(August 16, 2010) The dam was hailed as an engineering feat that could withstand the worst flood in 100 years. But this year’s torrential rains have severely tested its capacity to control the surging Yangtze, writes John M. Glionna in the Los Angeles Times.
Reporting from Yichang, China — White-haired Zhao Chengmu lives just below the Three Gorges Dam, China’s largest construction project since the Great Wall. If the colossal structure fails, the fragile 77-year-old shop owner will be one of the first to die.
But that’s never going to happen, he says.
“This dam will be here for eternity,” Zhao boasts. “Even if this dam is hit by a U.S. missile, it won’t break — it’ll just shake once.”
Like Zhao, most Chinese herald their government’s monumental enterprise to defy the mighty Yangtze River, choke off its devastating annual floodwaters and harness its raw power to provide cleaner energy. Such a mammoth engineering feat, they say, only serves to underscore mankind’s supremacy over nature.
Critics consider the dam in less lofty terms: as Beijing’s boondoggle. With an official price tag of $25 billion — and some estimates claiming three times that much — the costliest hydropower project in history demonstrates China’s sheer arrogance in trying to tame nature’s whims, they say, never mind the 3,000 tons of garbage that have been flowing every day into the reservoir recently.
A year after the dam went into full operation, cracks are already showing in the public image of the project. This year’s torrential rains, the nation’s worst in a decade, have severely tested the project’s capacity to control the surging Yangtze, the world’s third-longest river.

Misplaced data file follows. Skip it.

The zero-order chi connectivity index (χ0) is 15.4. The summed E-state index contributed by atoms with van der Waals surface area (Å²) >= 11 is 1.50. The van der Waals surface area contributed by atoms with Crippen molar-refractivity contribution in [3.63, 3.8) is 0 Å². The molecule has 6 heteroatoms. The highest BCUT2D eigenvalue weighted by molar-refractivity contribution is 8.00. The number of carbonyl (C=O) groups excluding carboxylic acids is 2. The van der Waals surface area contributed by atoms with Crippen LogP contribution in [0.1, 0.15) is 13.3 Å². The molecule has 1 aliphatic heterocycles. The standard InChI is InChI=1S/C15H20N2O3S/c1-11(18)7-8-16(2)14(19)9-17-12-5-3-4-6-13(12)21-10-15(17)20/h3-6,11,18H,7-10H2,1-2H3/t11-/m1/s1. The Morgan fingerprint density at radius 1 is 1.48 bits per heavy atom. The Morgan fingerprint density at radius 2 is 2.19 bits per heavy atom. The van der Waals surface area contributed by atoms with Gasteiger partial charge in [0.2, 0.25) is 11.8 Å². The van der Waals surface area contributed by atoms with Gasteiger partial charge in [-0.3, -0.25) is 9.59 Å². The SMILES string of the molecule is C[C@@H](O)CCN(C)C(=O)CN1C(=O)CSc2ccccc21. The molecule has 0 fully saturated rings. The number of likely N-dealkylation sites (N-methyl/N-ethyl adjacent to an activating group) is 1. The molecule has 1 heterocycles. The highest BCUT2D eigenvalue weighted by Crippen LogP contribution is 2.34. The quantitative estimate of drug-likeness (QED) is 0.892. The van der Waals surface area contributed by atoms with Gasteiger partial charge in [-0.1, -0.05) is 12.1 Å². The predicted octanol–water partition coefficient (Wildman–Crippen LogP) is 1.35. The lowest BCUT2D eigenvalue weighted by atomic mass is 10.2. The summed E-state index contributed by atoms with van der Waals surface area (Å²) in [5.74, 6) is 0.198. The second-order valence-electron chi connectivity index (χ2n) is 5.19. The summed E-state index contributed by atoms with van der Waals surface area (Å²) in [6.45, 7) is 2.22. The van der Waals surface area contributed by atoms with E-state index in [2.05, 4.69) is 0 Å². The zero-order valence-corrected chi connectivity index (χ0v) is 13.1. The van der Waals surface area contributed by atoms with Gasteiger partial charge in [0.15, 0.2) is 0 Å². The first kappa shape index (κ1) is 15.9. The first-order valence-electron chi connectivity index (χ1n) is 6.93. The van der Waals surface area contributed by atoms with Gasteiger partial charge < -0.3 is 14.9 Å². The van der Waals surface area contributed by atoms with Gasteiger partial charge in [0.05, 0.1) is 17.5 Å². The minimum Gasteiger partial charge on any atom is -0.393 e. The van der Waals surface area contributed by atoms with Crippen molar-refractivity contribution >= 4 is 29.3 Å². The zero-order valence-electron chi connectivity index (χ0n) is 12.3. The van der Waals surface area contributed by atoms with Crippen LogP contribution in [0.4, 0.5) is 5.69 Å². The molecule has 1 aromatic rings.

Last month, when floodwaters poured into the dam’s 400-mile-long reservoir at 565,000 cubic feet per second, a government official acknowledged that “the dam’s flood-control capacity is not unlimited” and hinted that more severe flooding could even risk the structure’s collapse.
That’s a far cry from the highfalutin claims of just a few years ago. In 2003, officials boasted that the dam could withstand the worst flood in 10,000 years. In 2007, the estimate was reduced to 1,000 years. In 2008, it was dropped yet again, this time to just 100 years.
Many engineering experts are worried about this year.
“The flooding is greater than anyone expected,” said John Byrne, director of the University of Delaware’s Center for Energy and Environmental Policy. “The problems that many people predicted appear to be showing themselves.”
Newspapers here report that the reservoir’s rising water level has increased the likelihood of such hazards as landslides and earthquakes. Officials even say the structure won’t totally stop Yangtze flooding, which has killed an estimated 1 million people over the last century. “It can’t defeat all under heaven,” the project’s deputy operations manager said of the dam.
A project promoted by Chairman Mao Tse-tung, the Three Gorges Dam was long hailed by Communist Party officials as a crafty way to solve several complex problems with one structure.
Damming the Yangtze allows seafaring ships access to the river, with the reservoir able to accommodate the deep-hulled vessels, and open up China’s landlocked interior to economic development. The clean, cheap energy generated by the dam would help wean China off coal-fired power plants, officials said.
Yet in recent years, the government has toned down its boasts on the project, which seems to have fallen out of favor in Beijing’s halls of power. When the dam officially opened in 2006, Chinese leader Hu Jintao was conspicuously absent.